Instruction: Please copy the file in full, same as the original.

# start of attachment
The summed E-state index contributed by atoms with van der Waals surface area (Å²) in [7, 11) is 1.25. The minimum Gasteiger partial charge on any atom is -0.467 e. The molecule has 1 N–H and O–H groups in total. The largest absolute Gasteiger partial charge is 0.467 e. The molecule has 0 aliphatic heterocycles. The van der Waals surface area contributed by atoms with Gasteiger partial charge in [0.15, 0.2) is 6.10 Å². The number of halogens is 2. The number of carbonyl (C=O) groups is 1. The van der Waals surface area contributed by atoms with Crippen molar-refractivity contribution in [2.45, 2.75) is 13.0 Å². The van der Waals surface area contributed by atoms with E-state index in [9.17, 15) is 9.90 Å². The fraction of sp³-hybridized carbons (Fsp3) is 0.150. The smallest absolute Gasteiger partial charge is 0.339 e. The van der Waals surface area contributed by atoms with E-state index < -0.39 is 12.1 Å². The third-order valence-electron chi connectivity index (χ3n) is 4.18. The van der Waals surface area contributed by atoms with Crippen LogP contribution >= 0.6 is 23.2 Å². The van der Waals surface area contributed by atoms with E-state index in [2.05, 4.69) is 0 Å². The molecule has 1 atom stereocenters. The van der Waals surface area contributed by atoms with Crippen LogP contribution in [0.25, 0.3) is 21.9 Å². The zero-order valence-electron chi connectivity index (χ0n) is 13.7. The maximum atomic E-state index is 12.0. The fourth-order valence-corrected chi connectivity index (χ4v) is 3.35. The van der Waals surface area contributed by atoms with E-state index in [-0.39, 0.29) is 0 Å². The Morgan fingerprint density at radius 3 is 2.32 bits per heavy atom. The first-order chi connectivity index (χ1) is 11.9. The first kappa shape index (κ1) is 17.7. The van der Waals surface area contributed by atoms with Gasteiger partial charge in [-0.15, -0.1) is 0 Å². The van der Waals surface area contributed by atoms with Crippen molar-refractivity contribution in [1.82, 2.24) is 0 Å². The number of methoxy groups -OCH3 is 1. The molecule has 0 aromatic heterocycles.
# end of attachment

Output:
The summed E-state index contributed by atoms with van der Waals surface area (Å²) in [7, 11) is 1.25. The minimum Gasteiger partial charge on any atom is -0.467 e. The molecule has 1 N–H and O–H groups in total. The largest absolute Gasteiger partial charge is 0.467 e. The molecule has 0 aliphatic heterocycles. The van der Waals surface area contributed by atoms with Gasteiger partial charge in [0.15, 0.2) is 6.10 Å². The number of halogens is 2. The number of carbonyl (C=O) groups is 1. The van der Waals surface area contributed by atoms with Crippen molar-refractivity contribution in [2.45, 2.75) is 13.0 Å². The van der Waals surface area contributed by atoms with E-state index in [9.17, 15) is 9.90 Å². The fraction of sp³-hybridized carbons (Fsp3) is 0.150. The smallest absolute Gasteiger partial charge is 0.339 e. The van der Waals surface area contributed by atoms with E-state index < -0.39 is 12.1 Å². The third-order valence-electron chi connectivity index (χ3n) is 4.18. The van der Waals surface area contributed by atoms with Crippen LogP contribution >= 0.6 is 23.2 Å². The van der Waals surface area contributed by atoms with E-state index in [2.05, 4.69) is 0 Å². The molecule has 1 atom stereocenters. The van der Waals surface area contributed by atoms with Crippen LogP contribution in [0.25, 0.3) is 21.9 Å². The zero-order valence-electron chi connectivity index (χ0n) is 13.7. The maximum atomic E-state index is 12.0. The fourth-order valence-corrected chi connectivity index (χ4v) is 3.35. The van der Waals surface area contributed by atoms with E-state index in [-0.39, 0.29) is 0 Å². The Morgan fingerprint density at radius 3 is 2.32 bits per heavy atom. The first-order chi connectivity index (χ1) is 11.9. The first kappa shape index (κ1) is 17.7. The van der Waals surface area contributed by atoms with Gasteiger partial charge in [-0.15, -0.1) is 0 Å². The van der Waals surface area contributed by atoms with Crippen molar-refractivity contribution in [1.82, 2.24) is 0 Å². The number of methoxy groups -OCH3 is 1. The molecule has 0 aromatic heterocycles.